As promised, here is Part II.
Not depicted below: we went to Diamond Head (sans extremely exhausted sister) and saw the sunrise. Our journey to Diamond Head was probably more eventful than the climb, as both my parents and I debated if we should go for 10 minutes, before actually leaving in the rental car, and then driving to Diamond Head. The sun was supposed to rise at 7:11 am that morning, and we arrived at the base’s parking lot at 6:45 am. The very sympathetic old lady at the parking-car-gate-thing (I just looked it up and the Liftmaster Mega Arm Parking Barrier Gate Operator is being sold for only a measly $1,599 with no add-ons!) told us that it would take at least 30 minutes to walk up the trail.
The sky was already purple.
Uh, went my mother. Uhh, went my father. Oh, hell no, said my father’s bad knee.
On our way to the base, we passed a lookout on the mountain, and decided to see the sunrise from there instead. When we parked, we saw that the mountain itself was blocking the sunrise. My dad climbed out of the car to confirm as I tried not to mope.
It was really a blessing in disguise. We sped from the lookout back to the parking gate, and I took a few precious seconds to ask the old lady:
Me, in the front seat: So, let’s say we walked very fast. Could we make it to the top?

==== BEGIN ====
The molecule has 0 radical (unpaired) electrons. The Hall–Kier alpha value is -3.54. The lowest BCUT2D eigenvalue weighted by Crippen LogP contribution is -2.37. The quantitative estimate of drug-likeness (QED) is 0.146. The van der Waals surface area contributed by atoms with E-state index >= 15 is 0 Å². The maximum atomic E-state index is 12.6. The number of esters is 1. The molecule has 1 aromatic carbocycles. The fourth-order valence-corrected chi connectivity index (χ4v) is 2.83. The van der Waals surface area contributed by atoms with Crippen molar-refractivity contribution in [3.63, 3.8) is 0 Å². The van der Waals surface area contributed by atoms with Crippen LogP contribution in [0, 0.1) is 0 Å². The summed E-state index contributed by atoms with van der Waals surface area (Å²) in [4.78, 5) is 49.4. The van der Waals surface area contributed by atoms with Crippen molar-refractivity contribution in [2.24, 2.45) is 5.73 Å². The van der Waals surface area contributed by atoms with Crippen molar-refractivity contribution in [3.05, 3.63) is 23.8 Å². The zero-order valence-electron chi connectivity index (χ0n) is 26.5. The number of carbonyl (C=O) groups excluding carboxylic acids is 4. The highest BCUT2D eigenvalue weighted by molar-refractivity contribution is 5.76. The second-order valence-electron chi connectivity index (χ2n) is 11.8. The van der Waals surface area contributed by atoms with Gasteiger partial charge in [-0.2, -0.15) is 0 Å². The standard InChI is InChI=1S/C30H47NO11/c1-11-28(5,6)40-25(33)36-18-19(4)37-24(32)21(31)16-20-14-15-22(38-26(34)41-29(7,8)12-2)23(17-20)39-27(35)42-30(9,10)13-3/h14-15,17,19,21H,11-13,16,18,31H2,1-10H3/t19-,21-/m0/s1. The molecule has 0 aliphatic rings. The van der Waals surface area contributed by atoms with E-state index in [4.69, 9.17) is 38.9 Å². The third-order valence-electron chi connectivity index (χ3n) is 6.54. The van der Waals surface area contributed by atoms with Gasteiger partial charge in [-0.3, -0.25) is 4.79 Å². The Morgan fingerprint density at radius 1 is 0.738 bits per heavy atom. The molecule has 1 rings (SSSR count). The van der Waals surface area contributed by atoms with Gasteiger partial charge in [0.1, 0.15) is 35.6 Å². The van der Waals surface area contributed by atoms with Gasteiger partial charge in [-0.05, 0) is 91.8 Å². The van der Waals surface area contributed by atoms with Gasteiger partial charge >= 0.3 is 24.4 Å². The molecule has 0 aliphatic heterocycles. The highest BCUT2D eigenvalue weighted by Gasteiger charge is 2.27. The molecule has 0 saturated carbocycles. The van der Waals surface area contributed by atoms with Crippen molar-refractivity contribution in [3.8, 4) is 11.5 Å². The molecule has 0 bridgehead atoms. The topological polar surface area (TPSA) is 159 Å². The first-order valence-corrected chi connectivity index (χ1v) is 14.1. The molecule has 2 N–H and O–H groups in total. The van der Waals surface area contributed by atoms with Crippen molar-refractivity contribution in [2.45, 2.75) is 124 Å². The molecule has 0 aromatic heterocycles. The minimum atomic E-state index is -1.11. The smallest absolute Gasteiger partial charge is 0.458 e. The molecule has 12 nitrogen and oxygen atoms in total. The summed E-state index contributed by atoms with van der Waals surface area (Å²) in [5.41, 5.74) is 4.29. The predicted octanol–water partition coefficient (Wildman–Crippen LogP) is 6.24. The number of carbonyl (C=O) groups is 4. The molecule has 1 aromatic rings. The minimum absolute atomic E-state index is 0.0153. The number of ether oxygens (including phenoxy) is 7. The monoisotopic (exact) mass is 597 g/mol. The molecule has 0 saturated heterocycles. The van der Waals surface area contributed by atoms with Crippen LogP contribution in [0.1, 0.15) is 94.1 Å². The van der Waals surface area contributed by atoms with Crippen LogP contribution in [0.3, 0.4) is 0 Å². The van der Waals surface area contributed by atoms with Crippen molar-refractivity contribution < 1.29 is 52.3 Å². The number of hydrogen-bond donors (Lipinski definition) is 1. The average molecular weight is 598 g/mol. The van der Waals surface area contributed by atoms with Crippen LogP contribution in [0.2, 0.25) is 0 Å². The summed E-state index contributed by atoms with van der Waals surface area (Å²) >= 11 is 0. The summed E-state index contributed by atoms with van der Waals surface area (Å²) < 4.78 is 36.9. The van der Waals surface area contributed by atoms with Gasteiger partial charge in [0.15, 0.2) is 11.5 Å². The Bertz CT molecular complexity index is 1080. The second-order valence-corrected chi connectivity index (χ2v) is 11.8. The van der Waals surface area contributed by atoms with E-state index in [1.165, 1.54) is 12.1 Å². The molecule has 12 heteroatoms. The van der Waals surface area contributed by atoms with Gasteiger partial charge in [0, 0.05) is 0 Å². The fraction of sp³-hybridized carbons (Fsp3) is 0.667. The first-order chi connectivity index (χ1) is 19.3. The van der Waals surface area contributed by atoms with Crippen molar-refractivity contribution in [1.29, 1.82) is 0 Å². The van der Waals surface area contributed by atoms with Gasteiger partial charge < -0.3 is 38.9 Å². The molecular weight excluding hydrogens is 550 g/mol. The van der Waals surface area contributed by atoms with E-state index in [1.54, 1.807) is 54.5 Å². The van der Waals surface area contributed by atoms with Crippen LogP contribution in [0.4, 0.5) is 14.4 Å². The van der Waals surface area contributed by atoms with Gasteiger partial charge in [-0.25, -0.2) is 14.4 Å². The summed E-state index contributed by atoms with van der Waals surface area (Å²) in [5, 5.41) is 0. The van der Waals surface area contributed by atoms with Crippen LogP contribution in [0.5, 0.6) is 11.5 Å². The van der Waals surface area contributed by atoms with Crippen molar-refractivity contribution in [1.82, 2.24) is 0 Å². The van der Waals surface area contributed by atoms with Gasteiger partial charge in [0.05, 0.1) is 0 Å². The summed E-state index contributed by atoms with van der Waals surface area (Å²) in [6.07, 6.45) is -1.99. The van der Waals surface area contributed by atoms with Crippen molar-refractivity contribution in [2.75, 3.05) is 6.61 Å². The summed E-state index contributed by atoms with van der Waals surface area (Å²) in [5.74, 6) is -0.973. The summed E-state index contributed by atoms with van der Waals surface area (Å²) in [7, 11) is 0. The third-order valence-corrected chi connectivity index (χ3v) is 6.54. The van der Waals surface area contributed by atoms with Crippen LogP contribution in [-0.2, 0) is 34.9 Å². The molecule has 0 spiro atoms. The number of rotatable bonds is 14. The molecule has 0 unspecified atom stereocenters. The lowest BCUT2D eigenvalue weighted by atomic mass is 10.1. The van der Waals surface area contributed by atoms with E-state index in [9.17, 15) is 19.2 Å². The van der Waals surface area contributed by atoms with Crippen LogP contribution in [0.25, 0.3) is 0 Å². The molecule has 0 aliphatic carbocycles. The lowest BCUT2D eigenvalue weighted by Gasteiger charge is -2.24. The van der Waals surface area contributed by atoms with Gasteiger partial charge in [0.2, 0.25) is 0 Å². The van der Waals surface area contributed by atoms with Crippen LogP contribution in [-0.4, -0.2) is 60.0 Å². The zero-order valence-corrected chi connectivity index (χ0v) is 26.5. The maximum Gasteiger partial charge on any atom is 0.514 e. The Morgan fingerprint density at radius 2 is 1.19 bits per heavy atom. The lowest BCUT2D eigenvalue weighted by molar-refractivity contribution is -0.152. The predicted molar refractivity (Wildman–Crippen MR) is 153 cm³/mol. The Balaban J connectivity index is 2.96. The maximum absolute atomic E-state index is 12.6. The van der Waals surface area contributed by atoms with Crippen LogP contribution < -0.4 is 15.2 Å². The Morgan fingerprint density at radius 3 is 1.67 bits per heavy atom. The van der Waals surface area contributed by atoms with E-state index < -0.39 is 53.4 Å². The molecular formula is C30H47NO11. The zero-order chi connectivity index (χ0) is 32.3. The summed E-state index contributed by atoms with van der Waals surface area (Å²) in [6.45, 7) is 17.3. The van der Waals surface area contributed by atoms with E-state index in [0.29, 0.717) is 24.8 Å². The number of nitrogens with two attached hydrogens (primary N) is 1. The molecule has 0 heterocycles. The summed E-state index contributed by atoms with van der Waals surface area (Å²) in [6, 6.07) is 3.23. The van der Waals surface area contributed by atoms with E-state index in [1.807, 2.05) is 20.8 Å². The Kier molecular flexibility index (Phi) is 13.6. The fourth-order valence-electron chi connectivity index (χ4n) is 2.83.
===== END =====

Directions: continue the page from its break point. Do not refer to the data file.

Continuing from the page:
Lady: Yes? I, uh, think you should be able to.
I now realize why she looked so perplexed. I mean, what else could she have said? From the looks of your face from the car window in this dim natural lighting, I know your walking speed is approximately 4.5 km/hour so therefore by this calculation you are definitely able to make it?
By then, all the parking spots were full, and upon seeing my still somewhat-crestfallen face, my dearest, kind mother told me to start first. I did.
I protested weakly but we both knew that I wanted to get to the top before the sun rose. It was 6:50 am. I half-shuffled, half-sprinted up the trail, water bottle clanging against my back.
I got there 7:10 am. And along with a hundred sweaty strangers, we all watched as the sun jumped from the water.
There were two ways to get to the top; one, a smooth sloped incline (… I took this one), and another, an insane staircase. Later, I found out from my mother, that my old man had climbed up the staircase with more gumption than I could have ever imagined.
I was very proud. And slightly worried about the green sheen in his face.